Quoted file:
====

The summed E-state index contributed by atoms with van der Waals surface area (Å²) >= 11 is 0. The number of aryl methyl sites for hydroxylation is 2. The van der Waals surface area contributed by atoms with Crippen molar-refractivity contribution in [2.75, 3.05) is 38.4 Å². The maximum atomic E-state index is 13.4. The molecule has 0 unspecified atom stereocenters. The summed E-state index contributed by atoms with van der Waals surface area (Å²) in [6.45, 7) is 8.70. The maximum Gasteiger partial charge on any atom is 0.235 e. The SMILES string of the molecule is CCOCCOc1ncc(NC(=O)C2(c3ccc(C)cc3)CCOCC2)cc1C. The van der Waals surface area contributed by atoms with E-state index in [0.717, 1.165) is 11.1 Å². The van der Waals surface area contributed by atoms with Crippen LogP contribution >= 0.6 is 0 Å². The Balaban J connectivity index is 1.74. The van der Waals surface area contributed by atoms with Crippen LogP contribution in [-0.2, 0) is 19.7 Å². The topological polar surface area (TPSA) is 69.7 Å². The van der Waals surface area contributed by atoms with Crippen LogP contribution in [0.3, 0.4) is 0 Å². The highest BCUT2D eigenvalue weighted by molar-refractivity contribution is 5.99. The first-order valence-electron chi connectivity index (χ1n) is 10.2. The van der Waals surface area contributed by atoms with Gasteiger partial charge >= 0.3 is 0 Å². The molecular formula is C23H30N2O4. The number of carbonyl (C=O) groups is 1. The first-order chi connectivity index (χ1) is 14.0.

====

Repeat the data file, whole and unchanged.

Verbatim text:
The summed E-state index contributed by atoms with van der Waals surface area (Å²) >= 11 is 0. The number of aryl methyl sites for hydroxylation is 2. The van der Waals surface area contributed by atoms with Crippen molar-refractivity contribution in [2.75, 3.05) is 38.4 Å². The maximum atomic E-state index is 13.4. The molecule has 0 unspecified atom stereocenters. The summed E-state index contributed by atoms with van der Waals surface area (Å²) in [6.45, 7) is 8.70. The maximum Gasteiger partial charge on any atom is 0.235 e. The SMILES string of the molecule is CCOCCOc1ncc(NC(=O)C2(c3ccc(C)cc3)CCOCC2)cc1C. The van der Waals surface area contributed by atoms with E-state index in [0.717, 1.165) is 11.1 Å². The van der Waals surface area contributed by atoms with Crippen LogP contribution >= 0.6 is 0 Å². The Balaban J connectivity index is 1.74. The van der Waals surface area contributed by atoms with Crippen LogP contribution in [-0.2, 0) is 19.7 Å². The topological polar surface area (TPSA) is 69.7 Å². The van der Waals surface area contributed by atoms with Crippen LogP contribution in [0.3, 0.4) is 0 Å². The highest BCUT2D eigenvalue weighted by molar-refractivity contribution is 5.99. The first-order valence-electron chi connectivity index (χ1n) is 10.2. The van der Waals surface area contributed by atoms with Gasteiger partial charge >= 0.3 is 0 Å². The molecular formula is C23H30N2O4. The number of carbonyl (C=O) groups is 1. The first-order chi connectivity index (χ1) is 14.0.